12 Ways Vitamins Are Doing You More Harm Than Good
Think those extra vitamins can't be doing you any harm? Think again.
Your body definitely needs vitamins to survive. But do you need to take vitamin supplements?
Probably not. Most people can get everything they need from a varied enough diet.
In fact, if you don't have a specific need, rather than being a harmless daily fix, popping vitamin pills could be damaging your health.
1. No public health organisation recommends taking supplements if you're generally healthy.
2. Vitamin C won’t help your cold.
3. The idea that vitamin C can cure a cold was spread by two-time Nobel prize winner Linus Pauling, long after scientists knew it wasn't true.
At the age of 65 Pauling was told by self-styled “biochemist” Irwin Stone (whose training consisted of two years of chemistry in college) that if he took 2000mg of Vitamin C a day, he’d live for another 25 years.
Pauling took the advice, even increasing the amount until he was on to 18,000mg a day a few years later, and in 1970 wrote a book urging others to do the same.
4. Pauling went on to advocate high doses of vitamins as cures for other diseases, including cancer and AIDS.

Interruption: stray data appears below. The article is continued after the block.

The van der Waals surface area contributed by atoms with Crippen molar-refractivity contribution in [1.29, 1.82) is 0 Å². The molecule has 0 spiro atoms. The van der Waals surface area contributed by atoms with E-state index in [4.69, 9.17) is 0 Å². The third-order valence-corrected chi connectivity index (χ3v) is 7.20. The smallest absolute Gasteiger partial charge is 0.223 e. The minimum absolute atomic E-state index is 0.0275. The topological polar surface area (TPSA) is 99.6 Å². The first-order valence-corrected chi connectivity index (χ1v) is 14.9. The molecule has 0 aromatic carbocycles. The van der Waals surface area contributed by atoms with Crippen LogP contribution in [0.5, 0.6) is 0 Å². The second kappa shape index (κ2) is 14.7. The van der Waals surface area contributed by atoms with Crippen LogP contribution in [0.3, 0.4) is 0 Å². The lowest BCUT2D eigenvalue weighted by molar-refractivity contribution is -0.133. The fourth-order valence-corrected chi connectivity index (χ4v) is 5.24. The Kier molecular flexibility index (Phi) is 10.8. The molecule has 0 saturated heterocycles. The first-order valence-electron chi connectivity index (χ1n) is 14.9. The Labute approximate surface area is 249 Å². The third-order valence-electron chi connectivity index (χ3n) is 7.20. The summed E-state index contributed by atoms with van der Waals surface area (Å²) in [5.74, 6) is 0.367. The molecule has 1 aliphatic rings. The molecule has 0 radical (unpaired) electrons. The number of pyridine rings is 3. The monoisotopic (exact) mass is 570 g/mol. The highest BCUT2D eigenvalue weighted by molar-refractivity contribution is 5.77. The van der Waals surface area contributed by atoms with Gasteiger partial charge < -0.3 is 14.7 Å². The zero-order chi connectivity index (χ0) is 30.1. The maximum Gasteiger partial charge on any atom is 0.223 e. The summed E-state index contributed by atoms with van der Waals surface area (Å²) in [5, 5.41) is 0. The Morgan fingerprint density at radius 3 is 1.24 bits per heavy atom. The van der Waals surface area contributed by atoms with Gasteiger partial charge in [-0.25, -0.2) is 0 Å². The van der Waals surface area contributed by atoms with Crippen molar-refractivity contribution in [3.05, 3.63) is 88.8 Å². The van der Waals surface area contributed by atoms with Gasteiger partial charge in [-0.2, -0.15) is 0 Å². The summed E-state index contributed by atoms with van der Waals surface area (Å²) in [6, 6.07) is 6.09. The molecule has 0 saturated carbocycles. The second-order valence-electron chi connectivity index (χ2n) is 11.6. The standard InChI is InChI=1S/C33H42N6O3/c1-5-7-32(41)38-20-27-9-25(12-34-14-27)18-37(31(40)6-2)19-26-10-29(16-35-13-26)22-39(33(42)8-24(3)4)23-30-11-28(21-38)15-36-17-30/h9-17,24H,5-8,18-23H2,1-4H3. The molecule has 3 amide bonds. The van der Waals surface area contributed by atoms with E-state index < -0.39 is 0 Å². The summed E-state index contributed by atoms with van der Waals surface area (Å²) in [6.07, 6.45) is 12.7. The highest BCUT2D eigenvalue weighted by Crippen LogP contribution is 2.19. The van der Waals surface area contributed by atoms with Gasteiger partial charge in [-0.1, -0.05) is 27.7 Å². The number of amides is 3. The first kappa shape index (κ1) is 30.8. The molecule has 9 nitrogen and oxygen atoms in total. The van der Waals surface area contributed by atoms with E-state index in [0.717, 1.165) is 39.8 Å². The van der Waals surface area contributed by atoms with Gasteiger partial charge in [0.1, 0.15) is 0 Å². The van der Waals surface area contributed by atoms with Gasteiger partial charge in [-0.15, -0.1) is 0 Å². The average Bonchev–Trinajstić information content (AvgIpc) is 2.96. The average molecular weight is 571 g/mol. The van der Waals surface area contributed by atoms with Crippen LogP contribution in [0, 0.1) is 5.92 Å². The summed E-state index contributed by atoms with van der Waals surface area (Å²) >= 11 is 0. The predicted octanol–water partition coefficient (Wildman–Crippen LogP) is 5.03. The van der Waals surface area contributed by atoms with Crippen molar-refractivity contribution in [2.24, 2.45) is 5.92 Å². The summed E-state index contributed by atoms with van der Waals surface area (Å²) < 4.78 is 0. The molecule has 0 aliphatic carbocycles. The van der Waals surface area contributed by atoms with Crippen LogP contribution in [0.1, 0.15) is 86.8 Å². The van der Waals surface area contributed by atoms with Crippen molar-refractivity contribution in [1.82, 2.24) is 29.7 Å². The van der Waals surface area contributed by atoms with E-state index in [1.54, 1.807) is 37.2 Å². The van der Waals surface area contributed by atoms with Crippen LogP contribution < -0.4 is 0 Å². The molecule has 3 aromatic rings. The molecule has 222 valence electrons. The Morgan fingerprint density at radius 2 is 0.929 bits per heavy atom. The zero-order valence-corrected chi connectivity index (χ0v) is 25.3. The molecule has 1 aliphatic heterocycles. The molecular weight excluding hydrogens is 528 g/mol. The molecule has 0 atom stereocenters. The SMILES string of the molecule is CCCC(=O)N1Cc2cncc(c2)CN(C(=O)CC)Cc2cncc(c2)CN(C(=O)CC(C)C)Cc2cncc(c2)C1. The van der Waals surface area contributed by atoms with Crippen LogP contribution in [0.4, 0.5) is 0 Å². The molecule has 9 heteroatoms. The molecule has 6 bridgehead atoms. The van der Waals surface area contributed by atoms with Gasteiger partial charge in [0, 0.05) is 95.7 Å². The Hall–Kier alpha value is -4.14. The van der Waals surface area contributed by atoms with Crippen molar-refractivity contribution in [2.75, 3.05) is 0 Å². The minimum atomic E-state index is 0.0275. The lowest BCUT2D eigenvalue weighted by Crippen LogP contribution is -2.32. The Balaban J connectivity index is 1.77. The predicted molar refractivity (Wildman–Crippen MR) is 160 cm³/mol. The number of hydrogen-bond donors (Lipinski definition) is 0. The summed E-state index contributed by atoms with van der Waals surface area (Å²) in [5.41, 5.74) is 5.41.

5. In fact, regularly taking vitamin E or beta-carotene could make you more likely to die of cancer or heart disease.
6. Regular, high doses of vitamin A when you're young can make you more likely to fracture bones later on in life.
7. Long term use of vitamin A and/or selenium can increase men's risk of prostate cancer.
8. Vitamin B6 can cause severe nerve damage if you take high doses for a year or more.
9. Too much of the mineral zinc, rather than helping your immune system, can actually reduce its function.
10. Multivitamins, vitamin B6, folic acid, iron, magnesium, zinc and copper supplements have all been associated with increased risk of death in older women.
The increased risk of mortality was associated with beta-carotene and possibly vitamin E and vitamin A, but was not associated with the use of vitamin C or selenium. The current evidence does not support the use of antioxidant supplements in the general population or in patients with various diseases.